And you thought M*A*S*H only took place in Korea? Think again. In the mid-seventies, Kossin illustrated the covers for a series of M*A*S*H paperbacks, where "M*A*S*H", somehow took to the road for a series of "zany adventures".
Even though M*A*S*H was filmed in Hollywood, they even got to visit Hollywood!
Kossin illustrated just a few assignments for MAD magazine. Here are 2 spreads from the seventies. (click to enlarge)

Kossin poster art from 1975. Jack Rickard also created a poster image for this film.

2 1970's humorous hardcover book covers by Sandy Kossin.

another foreign film poster by Kossin
 film poster art created by Sandy Kossin, 1980
Sandy Kossin posed in 1969. He's alive and well, still working and teaching illustration near his home on Long Island.

Here's a recent photo of Sandy and his good friend Mike Lynch.


  1. Hey! I know Sandy Kossin! Wonderful guy, talented artist (SUPER talented) and a great dancer!

  2. Thanks for hipping me to Kossin. I'd seen a lot of his work but never realized it, probably because he is so versatile. Great stuff!

    If you enjoy stuff like this, check out Illustration magazine. I think it's the nicest magazine being published today.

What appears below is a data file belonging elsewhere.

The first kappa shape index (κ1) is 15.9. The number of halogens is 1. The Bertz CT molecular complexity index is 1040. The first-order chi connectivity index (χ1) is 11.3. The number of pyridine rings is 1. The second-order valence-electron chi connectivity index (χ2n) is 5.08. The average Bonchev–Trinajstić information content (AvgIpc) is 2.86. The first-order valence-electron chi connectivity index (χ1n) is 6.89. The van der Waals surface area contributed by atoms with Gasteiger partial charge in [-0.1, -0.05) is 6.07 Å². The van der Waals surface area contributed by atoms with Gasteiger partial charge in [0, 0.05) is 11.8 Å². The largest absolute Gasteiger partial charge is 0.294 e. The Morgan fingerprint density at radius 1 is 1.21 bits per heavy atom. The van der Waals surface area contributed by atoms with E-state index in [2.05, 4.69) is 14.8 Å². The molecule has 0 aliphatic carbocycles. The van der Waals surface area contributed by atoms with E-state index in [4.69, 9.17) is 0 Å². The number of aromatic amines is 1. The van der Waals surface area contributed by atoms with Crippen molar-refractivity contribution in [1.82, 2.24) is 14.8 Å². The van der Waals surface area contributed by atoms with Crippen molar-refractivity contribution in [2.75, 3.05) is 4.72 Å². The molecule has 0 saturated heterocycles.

3. And this note from Sandy Kossin himself...

    Drew Friedman; I must tell you, and thank you for using your blog to finally show
    a cross section of my career. I've had quite a few illustrator friends
    alert me to your blog and confess they had no idea I worked in so many disciplines,
    for which I, again, thank you much!
    Maybe I should have my own web site or blog to take advantage of the coverage....except
    I don't have the "computer know-how" or the energy to pursue. So I leave it to people
    such as you to do the dirty work.

  4. I looked up "Kossin" because I'm reading a book for which he did a superb cover illustration. It's Melville's The Confidence-Man, in the 1964 Signet Classics edition. I just bought the 2003 Modern Library Classics edition today as a replacement, since the older one is falling apart - but the cover is so inferior. I was very glad to see the work of Mr. Kossin above, some of which I remember.

  5. Love your work, Drew! First spotted your stuff in Heavy Metal in the 80's, you taught me about Frank Sinatra Jr. and I've been a fan since.

    As for Sandy Kossin, I hold dearly an edition of Richard Matheson's 'I Am Legend' for which Kossin produced a fantastic cover, and was also my introduction to his art.

  6. Love his cover for Michener's Caravans as well.

  7. I sure got here in a roundabout way. I'm in Grand Marais, MN and found a copy of, A View From The Bridge, with Kossin's cover at the library paperback exchange shelf. Then back at the cabin I started looking for a download of the Hollywood version, which ended up with a link to this blog. I already see you on FB. Anyway, found a stage version from England to download, but not the movie with Stapleton.

  8. Many of these illustrations are scans of my books from my flickr set:

  9. My apologies. If you tell me which ones, I'd be happy to remove them.

  10. Credit would be fine. It's quite a few of them. Thanks. No biggie.